By Jennifer Johnson
“What’s your thesis about?” is a question familiar to almost every grad student. It is a simple question often posed by friends and family, but one that typically elicits long and sometimes confusing responses that only colleagues would care to understand. However, it is an important question and one whose answer is the result of countless hours spent in labs and libraries passionately searching for creative solutions, new modes of thought and novel approaches to existing methodologies. Teaching the next generation of scholars how to concisely and succinctly share the significance of their research is the purpose of 3 Minutes to Change the World – an annual event showcasing the breadth and calibre of graduate research at McGill.
The third edition of 3 Minutes to Change the World was held on March 31, and hosted by the Office of Graduate and Postdoctoral Studies (GPS). It featured 12 graduate students from diverse disciplines describing their research and its significance to a non-specialist audience. This was the first year presentations were bilingual and competitive.
Participating students were selected by a blind jury to showcase their research based on clarity, coherence and potential impact. A presenter in English and French were selected from the twelve presenters to represent McGill at the national Canadian Association for Graduate Studies (CAGS) Three Minute Thesis (3MT) competition and Association francophone pour le savoir (ACFAS) concours Ma thèse en 180 secondes (MT180).
Alexandra Blair, a MSc. Psychiatry student, was selected as the English winner. She will present her thesis on how neighbourhoods affect mental health at the Eastern regionals in Halifax on April 24. Blair analyses the social, physical and economic factors affecting the general health of community members and looks at how local infrastructure can be used to improve citizen health.
The French winner was Nilmini Mendis, a PhD candidate in Microbiology, who will present “À la chasse des bactéries cachées: L’histoire de Legionella” at the 82e Congrès de l’Acfas on May 14. Mendis is developing a means to track the bacteria responsible for Legionnaires’ disease, which becomes dormant and undetectable at low temperatures, in order to improve water testing facilities and minimize outbreaks.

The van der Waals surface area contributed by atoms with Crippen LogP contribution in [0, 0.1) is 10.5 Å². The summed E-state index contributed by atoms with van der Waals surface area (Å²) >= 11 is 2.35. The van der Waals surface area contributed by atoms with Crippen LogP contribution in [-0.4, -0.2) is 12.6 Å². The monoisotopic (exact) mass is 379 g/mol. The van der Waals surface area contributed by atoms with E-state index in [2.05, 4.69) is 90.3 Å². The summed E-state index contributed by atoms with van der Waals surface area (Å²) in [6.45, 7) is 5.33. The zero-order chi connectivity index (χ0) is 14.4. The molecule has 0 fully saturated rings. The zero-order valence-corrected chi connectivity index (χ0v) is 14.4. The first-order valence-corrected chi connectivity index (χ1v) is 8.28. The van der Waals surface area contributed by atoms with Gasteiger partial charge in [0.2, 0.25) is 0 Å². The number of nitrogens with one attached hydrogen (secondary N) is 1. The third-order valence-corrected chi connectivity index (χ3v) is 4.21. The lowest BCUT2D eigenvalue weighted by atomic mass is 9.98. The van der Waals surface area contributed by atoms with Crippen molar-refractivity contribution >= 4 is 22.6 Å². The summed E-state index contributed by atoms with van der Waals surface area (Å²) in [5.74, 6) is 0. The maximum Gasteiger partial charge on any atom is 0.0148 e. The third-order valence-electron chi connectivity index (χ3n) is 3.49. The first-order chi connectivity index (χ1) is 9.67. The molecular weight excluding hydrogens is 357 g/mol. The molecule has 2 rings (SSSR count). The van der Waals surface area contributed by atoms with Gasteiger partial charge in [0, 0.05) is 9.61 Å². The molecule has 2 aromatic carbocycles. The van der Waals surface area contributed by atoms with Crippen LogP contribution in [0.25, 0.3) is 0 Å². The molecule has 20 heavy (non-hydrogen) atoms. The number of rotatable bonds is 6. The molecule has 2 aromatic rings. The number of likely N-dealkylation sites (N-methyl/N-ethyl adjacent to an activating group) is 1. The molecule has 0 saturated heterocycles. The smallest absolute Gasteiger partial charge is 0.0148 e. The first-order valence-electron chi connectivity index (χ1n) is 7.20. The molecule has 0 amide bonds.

The three minute thesis presentation model, largely inspired by TED Talks, has been gaining popularity since the University of Queensland in Australia developed the 3MT competition in 2008. In previous years, McGill’s iteration of the event had been non-competitive, focusing primarily on the professional development of the presenters and promoting the social impacts of their research.
Building presentation skills is a key aspect of the 3 Minutes to Change the world experience. To foment these skills, participants attend a mandatory training session in which they practice their presentations for peer review. The presenters, with facilitators from Teaching and Learning Services (TLS) and Graduate and Postdoctoral Studies (GPS), provide feedback on all aspects of the presentation from tone and delivery, to visual communication and script organization. The session is recorded for the presenters’ reference.
For many presenters this is the first time that they have interacted with students outside their disciplines. Through interacting with a more diverse peer-base, the students learn that key terms and starting points that seem obvious and straightforward within their field can be loaded with assumptions that are easily misunderstood by an external audience. In this way, 3 Minutes to Change the World breaks down the often insular experience of academic disciplines.
Presenter and honourable mention recipient, Jay Olson in the Department of Psychiatry, agrees that the training was invaluable. “A few of us who competed at 3MT presented at an interdisciplinary conference the next day which had prizes for the best speakers,” says Olson. “They announced the winners, and all three winners had also competed at the 3MT. I guess the training paid off.” Olson received first place for his presentation “Using magic to influence choice” at the 10th annual Interdisciplinary Grad Student Research Symposium.
Changing the world in three minutes may seem like a lofty goal, but the presenters are working to develop innovative solutions to complex problems with extremely positive results. Research subjects ranged from developing interventions in cyberbullying; reducing instances of deafness in children undergoing chemotherapy; providing an alternative to drug therapy for attention deficit disorders; and the creation of a new injectable spinal fluid that would increase recovery rates for patients suffering from trauma induced paralysis among others. Partnering with the national and international 3MT competitions promotes these important initiatives to the general public and future benefactors of this research. Their research may take a little longer than three minutes to change the world, but they’ll do an excellent job explaining how before the clock ticks down.
Watch a video of the event here.
Read first-hand accounts on the GradLife blog here or here.